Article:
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Why Alberta poses a new threat to B.C. gaming industry

Tax incentives have already drawn one foreign studio to open offices in Edmonton
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East Side Games CEO Josh Nilson, whose Vancouver-based studio has produced the game Trailer Park Boys: Greasy Money, said City of Calgary officials have been working to woo Vancouver game developers to relocate across the Rockies. (via Chung Chow)

When Capcom Game Studio Vancouver Inc. closed in mid-September, the region’s video game sector, to use video game parlance, saw its health meter plummet.

About 150 workers lost their jobs in the sudden closure brought on by its Japanese parent company, Capcom Co. Ltd.

But it was the announcement that same week of the opening of a new studio in Edmonton that’s making some in the industry anxious.

“If you want to talk about risk to the video game industry in British Columbia, it’s Alberta,” said Brenda Bailey, executive director of the DigiBC industry association.

The Alberta government announced in March the creation of a new 25 per cent incentive, the Alberta interactive digital media tax credit, aimed at spurring growth in the province’s gaming sector.

B.C.’s interactive digital media tax credit comes in at 17.5 per cent – the lowest among all jurisdictions in the country, according to DigiBC data provided to Business in Vancouver.

Ontario’s tax credit is 40 per cent and Quebec’s is 37 per cent.

The same week the Capcom studio closed, U.K. developer Improbable announced it was opening its first Canadian office in Edmonton, already the home of gaming giant BioWare.

“We’re really worried about this threat in Alberta,” Bailey said, adding that Metro Vancouver’s housing crisis is making it more attractive for companies to set up offices and for in-demand talent to take jobs on the other side of the Rockies.

Meanwhile, City of Calgary representatives have also been pitching local studios on the benefits of relocating some or all operations.

“They’re campaigning really hard,” said East Side Games CEO Josh Nilson, whose Vancouver-based studio has produced titles such as Trailer Park Boys: Greasy Money and Pot Grass.

He said the selling points have centred on lower overhead costs, salaries and cost of living for workers.

The City of Calgary referred BIV to Calgary Economic Development, which did not respond to an interview request.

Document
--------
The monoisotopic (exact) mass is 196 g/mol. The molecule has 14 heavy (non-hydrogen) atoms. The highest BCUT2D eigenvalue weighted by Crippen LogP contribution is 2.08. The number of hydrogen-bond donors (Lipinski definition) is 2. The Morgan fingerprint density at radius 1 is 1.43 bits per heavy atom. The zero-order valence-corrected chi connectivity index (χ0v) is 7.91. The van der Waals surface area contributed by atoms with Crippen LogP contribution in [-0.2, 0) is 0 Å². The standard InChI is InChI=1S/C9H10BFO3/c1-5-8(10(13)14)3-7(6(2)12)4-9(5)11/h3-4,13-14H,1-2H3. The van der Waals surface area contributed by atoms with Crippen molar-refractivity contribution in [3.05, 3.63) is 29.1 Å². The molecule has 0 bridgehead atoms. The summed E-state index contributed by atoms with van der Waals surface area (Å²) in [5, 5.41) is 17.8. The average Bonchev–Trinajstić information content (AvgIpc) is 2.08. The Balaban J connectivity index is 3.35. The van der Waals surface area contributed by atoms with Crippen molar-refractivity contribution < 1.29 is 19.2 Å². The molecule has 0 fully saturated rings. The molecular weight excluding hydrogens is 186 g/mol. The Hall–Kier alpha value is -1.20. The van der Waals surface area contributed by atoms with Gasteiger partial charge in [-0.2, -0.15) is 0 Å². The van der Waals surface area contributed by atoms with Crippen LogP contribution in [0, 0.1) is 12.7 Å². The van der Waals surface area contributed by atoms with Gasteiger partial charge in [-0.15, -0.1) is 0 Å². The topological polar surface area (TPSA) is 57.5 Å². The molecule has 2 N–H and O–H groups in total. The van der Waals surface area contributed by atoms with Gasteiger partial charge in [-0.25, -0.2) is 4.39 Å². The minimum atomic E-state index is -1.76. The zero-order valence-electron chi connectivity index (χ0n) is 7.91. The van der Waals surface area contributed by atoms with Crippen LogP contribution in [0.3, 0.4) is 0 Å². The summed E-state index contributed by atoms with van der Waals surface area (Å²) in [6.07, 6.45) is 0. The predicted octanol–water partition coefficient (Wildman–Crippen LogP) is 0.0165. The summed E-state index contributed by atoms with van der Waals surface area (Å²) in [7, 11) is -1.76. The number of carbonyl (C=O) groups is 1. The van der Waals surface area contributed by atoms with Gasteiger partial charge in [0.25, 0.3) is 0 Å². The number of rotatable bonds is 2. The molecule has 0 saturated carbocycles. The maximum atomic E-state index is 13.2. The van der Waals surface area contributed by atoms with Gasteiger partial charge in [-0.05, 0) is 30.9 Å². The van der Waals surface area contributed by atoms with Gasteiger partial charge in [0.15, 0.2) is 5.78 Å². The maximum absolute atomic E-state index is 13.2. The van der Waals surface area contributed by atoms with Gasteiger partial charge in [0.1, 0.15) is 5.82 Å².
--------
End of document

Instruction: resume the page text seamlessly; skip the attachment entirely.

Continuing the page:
“I’m an Oilers fan so I’d never move to Calgary. That would just be so gross,” Nilson said.

But he acknowledged that Alberta has the potential to siphon studios and talent from B.C.

East Side Games has used an outsourcing partner based in Alberta to help it on projects, partly because of lower costs.

In a bid to bolster the B.C. sector, DigiBC has been holding talks with the B.C. government, asking officials to consider matching Alberta’s 25 per cent tax incentive.

DigiBC also wants the government to offer an additional 10 per cent incentive for studios that set up operations outside Vancouver.

“We’re not trying to get to a situation where taxpayers are supplementing video game companies,” she said. “We know that at 25 per cent we’re still revenue positive because of the high-paying wages that these people receive and the taxes that they pay into our coffers; at 25 per cent we’re still generating tax income.”

When asked if the province is considering new measures to keep the gaming industry competitive, Jobs, Trade and Technology Minister Bruce Ralston referred to the five-year extension of B.C.’s 17.5 per cent interactive digital media tax credit in the February budget.

“If companies are planning, they’ve got that certainty of what the credit is. We’ve seen participation in the B.C. industry increase dramatically. I think [the] credit has been highly successful.”

Ralston added that there is a limit to what can be done within the current fiscal framework.

Nancy Basi, executive director of the Vancouver Economic Commission’s media and entertainment centre, said the idea of other jurisdictions trying to lure away video game studios is nothing new.

“The one thing that we have is a 40-year creation of an ecosystem. When you have that kind of foundation … it’s not something we’re feeling threatened by,” she said. “That said, I think it’s important we remain competitive.”

Basi said she’d like the province to match Alberta’s 25 per cent tax credit.

“It’s still not going to be the highest in the country by any stretch,” she said. “But it would send a really positive message to our entrepreneurs who want to remain competitive.”




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